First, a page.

As a casual reality show viewer, I tend to gravitate towards shows like Top Chef about people who are deeply passionate about their craft. That soupcon of substance makes all the manufactured drama and clumsily integrated plugs for the Glad family of products a lot more excusable. I was nevertheless perversely fascinated by an E! show called Sunset Tan precisely because it lacked even the faintest hint of substance. Seriously, how fucking hard can it be to work at a tanning salon? Like the wonderfully titled, strangely wonderful I Love Money, there's something weirdly pure about the unabashed trashiness of Sunset Tan. It never professes to be anything other than television junk food.

Part of my fascination is personal. I used to pass a Sunset Tan salon every time I traveled from the Sportsmen's Lodge, my home away from home in fabulous Culver City, California, to HDTV Studios, where I'd tape my poorly rated, mildly disreputable basic cable movie review panel show, Movie Club With John Ridley. The name "Sunset Tan" seemed to have emerged whole-cloth from an eighties teen sex comedy, something that would star, I dunno, Phyllis Diller, Vic Tayback and two or three Playboy bunnies.

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Boy, was I ever wrong. If Sunset Tan were the subject of a teen sex comedy, would a bosomy, evil manager decide that the best way to boost employee morale is a bikini calendar showcasing the salon's scantily clad employees? Similarly, if the boss was in Las Vegas on business, would a curvaceous, silicone-enhanced dumb-and-dumber pair of ditzes collectively known as "The Olly Girls" use his house to host a wild, out-of-control party with close personal friend Pauly Shore? Lastly, and leastly, would the salon owners throw a "Miss Sunset Tan" beauty pageant to find the perfect skank to represent their line of tanning salons, and would the Olly Girls try to crash the pageant in a desperate bid to score the prize money themselves?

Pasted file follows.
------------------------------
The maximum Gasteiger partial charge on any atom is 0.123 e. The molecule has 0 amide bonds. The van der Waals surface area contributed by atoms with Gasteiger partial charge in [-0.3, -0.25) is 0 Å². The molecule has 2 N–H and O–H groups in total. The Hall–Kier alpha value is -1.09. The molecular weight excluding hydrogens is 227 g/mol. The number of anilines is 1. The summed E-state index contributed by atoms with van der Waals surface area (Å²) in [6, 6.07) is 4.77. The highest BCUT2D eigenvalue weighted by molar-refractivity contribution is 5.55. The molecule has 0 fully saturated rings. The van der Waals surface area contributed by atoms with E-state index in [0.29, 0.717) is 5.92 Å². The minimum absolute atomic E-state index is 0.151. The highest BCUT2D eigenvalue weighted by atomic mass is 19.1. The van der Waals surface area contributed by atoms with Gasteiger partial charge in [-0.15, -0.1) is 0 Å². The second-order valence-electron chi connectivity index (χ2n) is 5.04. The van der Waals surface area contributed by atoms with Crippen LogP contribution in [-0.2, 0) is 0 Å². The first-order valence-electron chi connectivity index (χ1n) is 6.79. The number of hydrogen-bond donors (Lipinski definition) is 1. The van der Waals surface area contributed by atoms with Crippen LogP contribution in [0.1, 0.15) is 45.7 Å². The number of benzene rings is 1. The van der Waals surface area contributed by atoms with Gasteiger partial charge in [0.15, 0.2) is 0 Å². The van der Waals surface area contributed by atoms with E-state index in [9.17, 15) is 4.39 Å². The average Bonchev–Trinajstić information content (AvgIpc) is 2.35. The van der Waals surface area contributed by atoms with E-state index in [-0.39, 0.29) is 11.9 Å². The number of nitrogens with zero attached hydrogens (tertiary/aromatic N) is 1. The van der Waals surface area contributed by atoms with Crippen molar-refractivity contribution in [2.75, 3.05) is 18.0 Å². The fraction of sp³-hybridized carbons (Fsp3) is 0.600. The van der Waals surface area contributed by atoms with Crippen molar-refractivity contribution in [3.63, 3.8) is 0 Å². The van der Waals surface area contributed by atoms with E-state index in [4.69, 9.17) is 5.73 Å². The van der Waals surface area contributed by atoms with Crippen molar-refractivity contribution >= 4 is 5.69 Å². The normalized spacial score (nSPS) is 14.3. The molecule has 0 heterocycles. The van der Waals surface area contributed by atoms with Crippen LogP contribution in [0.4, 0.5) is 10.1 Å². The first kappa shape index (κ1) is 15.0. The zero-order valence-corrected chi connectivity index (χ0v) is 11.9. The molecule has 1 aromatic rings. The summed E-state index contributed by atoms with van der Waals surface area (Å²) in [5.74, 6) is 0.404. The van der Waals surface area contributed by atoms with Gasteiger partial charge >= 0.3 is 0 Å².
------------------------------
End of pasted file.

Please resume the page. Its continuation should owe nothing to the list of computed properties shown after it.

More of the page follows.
All of the above developments happen in Sunset Tan. Yet I can't imagine any of them happening in a cheesy eighties sex comedy. Especially the parts about the bikini calendar and Pauly Shore dropping by to throw a wacky party. Clearly I had misunderestimated the show and the sober, substantive business of providing fake tans to starlets and wannabes. Sunset Tan focuses on the sexed-up shenanigans at the titular chain of tanning salons. The hero, pretty much by default, is Erin, a Christian Oklahoma transplant who is as grounded and down-to-earth as anyone with skin the color of Cheetos can possibly be. Her nemesis-turned-friend is Janelle, an evil succubus who looks like an oranger, creepier human version of Janice from The Muppet Show.

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Then there are The Olly Girls, a blonde and blonder double act who blur the line separating "lovably ditzy" from "mentally challenged" and Nick, an intense young man who takes working at a tanning salon way too seriously. Late in the season Nick clashes with Heidi, a twenty-something who accepts a job as his assistant manager despite owning a successful tanning salon in Reno. Heidi mentions this fact roughly every fifteen seconds. I can easily imagine her ordering a Jamba Juice by boasting, "Now as the owner of a successful tanning salon, I would like the Raspberry Surprise, and as a successful businesswoman, I would also like a protein boost. Did I mention that I own a successful tanning salon in Reno? Cause I do."